The Lowest Pair – Fern Girl and Ice Man
The male-female duo is a common template for bluegrass and folk acts since time immemorial, but unlike mass media’s love affair with the next hot and scantily clad twenty-something, the vast majority of these duo acts in the Americana field are impressively talented writers and performers with an eye and ear turned towards leaving behind something of lasting value. Fewer and fewer these days seem to take their cues from the genre’s social-engaged strain and, instead, embrace its virtues for singer/songwriters and storytellers. We should be thankful for this. Long after the headlines change and new bosses replace the old, songs like those The Lowest Pair serve up will still be completely relevant to human lives. Palmer T. Lee and Kendl Winter compromise the duo and, since their 2013 union, these two songwriting forces have been applying themselves to building a catalog capable of standing the test of time. If you call yourself an entertainer, fine. There is nothing wrong with making people smile if it doesn’t hurt anyone else. However, The Lowest Pair clearly aspire to more than just providing a good musical romp while you guzzle beer. They are entertaining, but much more.
“The River Will” opens the album and makes the aforementioned point abundantly clear. Lee’s charismatic vocal bristles with energy but never gets carried away with itself while delivering a movie-esque lyric with obvious influences, but a clearly original edge. Lee’s banjo playing is an ideal fit in attack and mood, but the song’s crowning musical strength comes from how well the two singers blend together in harmony. “Tagged Ear” is a far sparser song musically than the opener, certainly less busy, and this forces listeners to focus even more on the singing. It isn’t a weak spot anywhere else on the album and, in fact, Winter’s vocal turn on “Tagged Ear” is likely one of her best showings on the release. “When They Dance the Mountains Shake” cops some dynamics from more mainstream music in its gradual build. The use of brushed percussion and understated bass gives a little discreet weight to the song, but it would have worked just as well without it. One cannot help but admire their willingness to tweak the expectations of longtime listeners. The fiddle playing in the song’s second half is a welcome addition.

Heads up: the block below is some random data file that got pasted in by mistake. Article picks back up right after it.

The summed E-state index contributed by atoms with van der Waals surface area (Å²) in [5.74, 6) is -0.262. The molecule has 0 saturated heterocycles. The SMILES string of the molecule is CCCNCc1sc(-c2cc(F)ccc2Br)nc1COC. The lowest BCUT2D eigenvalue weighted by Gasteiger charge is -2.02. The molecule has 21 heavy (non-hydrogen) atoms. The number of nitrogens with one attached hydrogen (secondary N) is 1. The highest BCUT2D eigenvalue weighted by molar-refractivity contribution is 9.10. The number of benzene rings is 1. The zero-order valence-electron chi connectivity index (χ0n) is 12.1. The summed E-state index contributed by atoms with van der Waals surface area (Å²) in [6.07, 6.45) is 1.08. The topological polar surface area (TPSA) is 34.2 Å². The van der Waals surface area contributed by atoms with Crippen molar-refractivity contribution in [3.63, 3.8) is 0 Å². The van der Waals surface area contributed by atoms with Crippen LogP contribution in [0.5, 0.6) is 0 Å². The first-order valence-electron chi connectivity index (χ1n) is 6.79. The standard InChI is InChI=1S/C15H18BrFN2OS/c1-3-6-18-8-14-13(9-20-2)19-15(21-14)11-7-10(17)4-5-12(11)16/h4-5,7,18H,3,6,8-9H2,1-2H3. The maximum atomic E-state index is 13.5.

“Totes” will get lots of attention thanks to a canny, well-phrased vocal from Lee and a pyrotechnic display of lyric writing that peaks with an almost exultant, certainly determined, chorus. This track is a small gem hiding near the end of the album, so some might gloss over it thinking it a trifle tacked on as filler, but don’t miss out. “Sweet Breath” is one of the album’s most energetic numbers, but Lee’s ridiciously fluid banjo playing never falls apart and the vocals never lose a step keeping up with the musical pace. Fern Girl and Ice Man ends with “How Can I Roll”, similar in some ways to “Totes”, but coming from Winter’s point of view. The chorus has that same resoluteness of purpose listeners can hear in “Totes” and it’s doubly affecting this time around thanks to the stirring beauty of Winter’s voice.
This is the first of two different albums The Lowest Pair are releasing in 2016. The duo has amassed a more than respectable catalog in their three years of existence and it’s a testament to their boundless skill that, apparently, they haven’t yet come close to exhausting their creative fires. This is a mightily impressive effort from anyone, anywhere, today.
9 out of 10 stars.